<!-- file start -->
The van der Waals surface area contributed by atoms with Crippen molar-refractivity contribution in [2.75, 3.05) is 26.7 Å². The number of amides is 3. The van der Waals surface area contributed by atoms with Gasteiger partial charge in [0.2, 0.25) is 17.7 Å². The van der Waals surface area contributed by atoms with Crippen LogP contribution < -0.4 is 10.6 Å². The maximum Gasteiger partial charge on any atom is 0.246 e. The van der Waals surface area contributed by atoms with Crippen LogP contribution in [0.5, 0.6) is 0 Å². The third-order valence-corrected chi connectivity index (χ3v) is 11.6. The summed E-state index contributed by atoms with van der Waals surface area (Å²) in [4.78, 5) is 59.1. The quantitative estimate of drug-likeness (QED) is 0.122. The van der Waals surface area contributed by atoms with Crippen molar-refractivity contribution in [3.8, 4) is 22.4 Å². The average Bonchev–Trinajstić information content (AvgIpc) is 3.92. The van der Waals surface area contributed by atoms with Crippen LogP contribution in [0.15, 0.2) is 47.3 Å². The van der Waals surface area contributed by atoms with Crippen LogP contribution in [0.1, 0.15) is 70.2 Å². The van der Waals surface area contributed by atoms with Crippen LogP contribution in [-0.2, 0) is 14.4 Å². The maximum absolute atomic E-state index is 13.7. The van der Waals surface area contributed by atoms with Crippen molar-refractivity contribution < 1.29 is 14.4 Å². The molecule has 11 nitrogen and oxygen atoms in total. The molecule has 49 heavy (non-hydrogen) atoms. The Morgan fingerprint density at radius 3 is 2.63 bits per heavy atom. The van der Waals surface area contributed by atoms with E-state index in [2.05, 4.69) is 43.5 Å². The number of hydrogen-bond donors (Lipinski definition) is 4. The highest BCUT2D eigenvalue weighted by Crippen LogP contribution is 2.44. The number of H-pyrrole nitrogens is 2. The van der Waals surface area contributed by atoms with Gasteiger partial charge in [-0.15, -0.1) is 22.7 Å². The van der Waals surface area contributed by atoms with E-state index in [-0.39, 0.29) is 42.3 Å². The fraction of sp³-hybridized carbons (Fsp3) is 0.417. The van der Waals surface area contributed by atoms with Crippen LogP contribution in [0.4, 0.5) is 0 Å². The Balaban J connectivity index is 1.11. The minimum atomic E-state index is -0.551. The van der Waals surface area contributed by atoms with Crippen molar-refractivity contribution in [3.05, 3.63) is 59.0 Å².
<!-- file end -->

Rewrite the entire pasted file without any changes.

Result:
The van der Waals surface area contributed by atoms with Crippen molar-refractivity contribution in [2.75, 3.05) is 26.7 Å². The number of amides is 3. The van der Waals surface area contributed by atoms with Gasteiger partial charge in [0.2, 0.25) is 17.7 Å². The van der Waals surface area contributed by atoms with Crippen LogP contribution < -0.4 is 10.6 Å². The maximum Gasteiger partial charge on any atom is 0.246 e. The van der Waals surface area contributed by atoms with Crippen LogP contribution in [0.5, 0.6) is 0 Å². The third-order valence-corrected chi connectivity index (χ3v) is 11.6. The summed E-state index contributed by atoms with van der Waals surface area (Å²) in [4.78, 5) is 59.1. The quantitative estimate of drug-likeness (QED) is 0.122. The van der Waals surface area contributed by atoms with Crippen molar-refractivity contribution in [3.8, 4) is 22.4 Å². The average Bonchev–Trinajstić information content (AvgIpc) is 3.92. The van der Waals surface area contributed by atoms with Crippen LogP contribution in [0.15, 0.2) is 47.3 Å². The van der Waals surface area contributed by atoms with Crippen LogP contribution in [0.1, 0.15) is 70.2 Å². The van der Waals surface area contributed by atoms with Crippen LogP contribution in [-0.2, 0) is 14.4 Å². The maximum absolute atomic E-state index is 13.7. The van der Waals surface area contributed by atoms with Crippen molar-refractivity contribution < 1.29 is 14.4 Å². The molecule has 11 nitrogen and oxygen atoms in total. The molecule has 49 heavy (non-hydrogen) atoms. The Morgan fingerprint density at radius 3 is 2.63 bits per heavy atom. The van der Waals surface area contributed by atoms with E-state index in [2.05, 4.69) is 43.5 Å². The number of hydrogen-bond donors (Lipinski definition) is 4. The highest BCUT2D eigenvalue weighted by Crippen LogP contribution is 2.44. The number of H-pyrrole nitrogens is 2. The van der Waals surface area contributed by atoms with Gasteiger partial charge in [-0.15, -0.1) is 22.7 Å². The van der Waals surface area contributed by atoms with E-state index in [-0.39, 0.29) is 42.3 Å². The fraction of sp³-hybridized carbons (Fsp3) is 0.417. The van der Waals surface area contributed by atoms with Crippen LogP contribution in [0.4, 0.5) is 0 Å². The Balaban J connectivity index is 1.11. The minimum atomic E-state index is -0.551. The van der Waals surface area contributed by atoms with Crippen molar-refractivity contribution in [3.05, 3.63) is 59.0 Å².